Even that's not guaranteed, since children who live in a dom rebyonka often develop some signs of retardation due to a lack of individual attention in their early childhood. This then leads to them getting assigned to special homes for debili, homes for the mentally retarded. The debili are the most notorious of Russia's orphanages. Even the name for such institutions, psychoneurologicheskye internaty, has a sinister ring.
These dungeons, which according to Human Rights Watch sometimes imprison kids for conditions as curable as a clubfoot or innocuous as mild Down's syndrome, continue the Soviet tradition of treating disabled people like lepers. If you've heard stories of children being forced to strip in front of peers, left in unheated rooms as punishment, or forced to stand naked in front of an open window in winter, chances are they were taken from one of these debili homes.
The kids at the Solnyshko are lucky in that the staff are sincerely devoted to helping them, which is by no means a given in Russian orphanages. But the range of problems is so staggering, and the staff has only a relatively brief period in which to gain their trust and help prepare them for a hostile future, that Tishenko says that no more than 30 percent will be able to escape the vicious circle of alcoholism and live relatively normal lives. A great sense of urgency hangs over their work at the Solnyshko, because everybody knows that most of the children won't find another sanctuary like it ever again. "Often, just when we start making progress with a child, he'll be sent to a detdom," said Kravchenko.
When a kid arrives at the Solnyshko, the first thing the staff does is ask if he's hungry. According to Kravchenkothey, they almost invariably are, even when they are coming from another state institution. "It's important to establish that we are concerned about their feelings immediately," she said. "By letting them understand that we know they are hungry, we can establish some trust." The kid is then washed, clothed and given a medical check-up. Generally, new arrivals are kept in quarantine for several days before they join the main group.
At first, most kids like the priyut. They are fed as much as they want five times a day, there are kids like them to hang out with, adults pay attention to them, and they don't have to worry about basic questions of survival. Still, it is difficult for them to adjust to the strict regime. Used to the freedom that is associated with neglect, chores seem to them an unfair burden.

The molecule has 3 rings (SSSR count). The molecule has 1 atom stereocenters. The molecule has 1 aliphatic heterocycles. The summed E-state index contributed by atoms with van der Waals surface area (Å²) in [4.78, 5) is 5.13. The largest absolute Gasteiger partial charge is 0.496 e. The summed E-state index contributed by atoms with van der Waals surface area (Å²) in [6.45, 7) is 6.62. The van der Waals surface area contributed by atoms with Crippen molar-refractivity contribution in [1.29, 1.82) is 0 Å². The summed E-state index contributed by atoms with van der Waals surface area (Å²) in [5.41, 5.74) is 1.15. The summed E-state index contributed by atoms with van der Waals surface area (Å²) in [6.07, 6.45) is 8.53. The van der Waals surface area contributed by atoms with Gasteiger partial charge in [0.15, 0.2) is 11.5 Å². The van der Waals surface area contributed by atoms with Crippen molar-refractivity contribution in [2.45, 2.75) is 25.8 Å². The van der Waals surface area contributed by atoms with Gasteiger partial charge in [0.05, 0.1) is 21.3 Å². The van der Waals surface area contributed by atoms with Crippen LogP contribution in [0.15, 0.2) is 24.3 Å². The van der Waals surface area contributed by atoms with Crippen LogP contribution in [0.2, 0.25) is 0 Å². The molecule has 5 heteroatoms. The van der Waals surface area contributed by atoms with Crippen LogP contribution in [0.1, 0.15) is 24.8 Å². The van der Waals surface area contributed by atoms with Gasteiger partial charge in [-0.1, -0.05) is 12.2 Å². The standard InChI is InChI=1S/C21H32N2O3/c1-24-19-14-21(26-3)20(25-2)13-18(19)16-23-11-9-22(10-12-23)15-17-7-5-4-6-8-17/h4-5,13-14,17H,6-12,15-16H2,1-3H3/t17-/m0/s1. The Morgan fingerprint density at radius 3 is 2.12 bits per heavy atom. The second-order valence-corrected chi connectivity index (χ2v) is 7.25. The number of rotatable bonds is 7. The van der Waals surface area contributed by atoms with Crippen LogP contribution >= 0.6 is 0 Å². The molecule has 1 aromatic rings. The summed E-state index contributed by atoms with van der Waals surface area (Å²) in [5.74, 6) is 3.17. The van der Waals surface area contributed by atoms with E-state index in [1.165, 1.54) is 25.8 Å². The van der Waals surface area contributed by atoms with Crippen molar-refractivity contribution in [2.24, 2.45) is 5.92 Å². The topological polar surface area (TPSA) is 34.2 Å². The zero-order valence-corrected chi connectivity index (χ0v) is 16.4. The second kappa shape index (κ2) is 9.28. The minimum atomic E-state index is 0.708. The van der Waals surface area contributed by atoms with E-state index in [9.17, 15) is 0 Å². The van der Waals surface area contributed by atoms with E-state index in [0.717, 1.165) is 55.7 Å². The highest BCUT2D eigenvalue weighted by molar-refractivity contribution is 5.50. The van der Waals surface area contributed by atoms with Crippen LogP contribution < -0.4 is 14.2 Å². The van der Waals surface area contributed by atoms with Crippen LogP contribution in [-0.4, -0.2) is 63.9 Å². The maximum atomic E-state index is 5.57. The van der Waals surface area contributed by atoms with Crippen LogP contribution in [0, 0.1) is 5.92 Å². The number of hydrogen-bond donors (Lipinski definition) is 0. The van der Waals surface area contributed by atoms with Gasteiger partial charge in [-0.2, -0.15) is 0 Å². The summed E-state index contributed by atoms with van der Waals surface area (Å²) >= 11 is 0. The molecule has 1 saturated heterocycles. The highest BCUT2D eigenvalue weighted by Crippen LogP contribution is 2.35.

Gradually, most come to realize intuitively that having responsibilities implies that they are needed. The staff trusts the kids, even those who had formerly been pickpockets. It also undoubtedly helps that there really isn't much to steal. Tishenko thinks that providing expectations for a kid who has never had anyone trust him with responsibility is at least as effective as one-on-one therapy in helping him adjust to life at the priyut.
One of the most difficult aspects of life for the children is dealing with their perceived rejection by their parents. "Even in cases where their parents beat them [about a third of all the orphans], the kids still love them," Tishenko said. "Still more interesting is that the children want to save their parents, cure them of alcoholism."
Tishenko encourages this sentiment, and never advises a kid to make a break with his parents. This strategy sometimes backfires, as with Yasya, the kid who saw his mother murder a woman. In another tragedy, a 14-year-old boy ran away from the priyut to be with his mother. He found her drunk and, when she told him to fuck off, he stabbed her to death. But Tishenko believes that the hope of someday supporting and reforming their parents gives most of the kids something to cling to.
At the same time, Tishenko tries to separate the kid's sense of self-worth from his relationship with his parents. Even parents who are generally good about writing often slip into zapoi, or a Russian-style drinking binge, and completely forget about their children's very existence. It is devastating for the kids.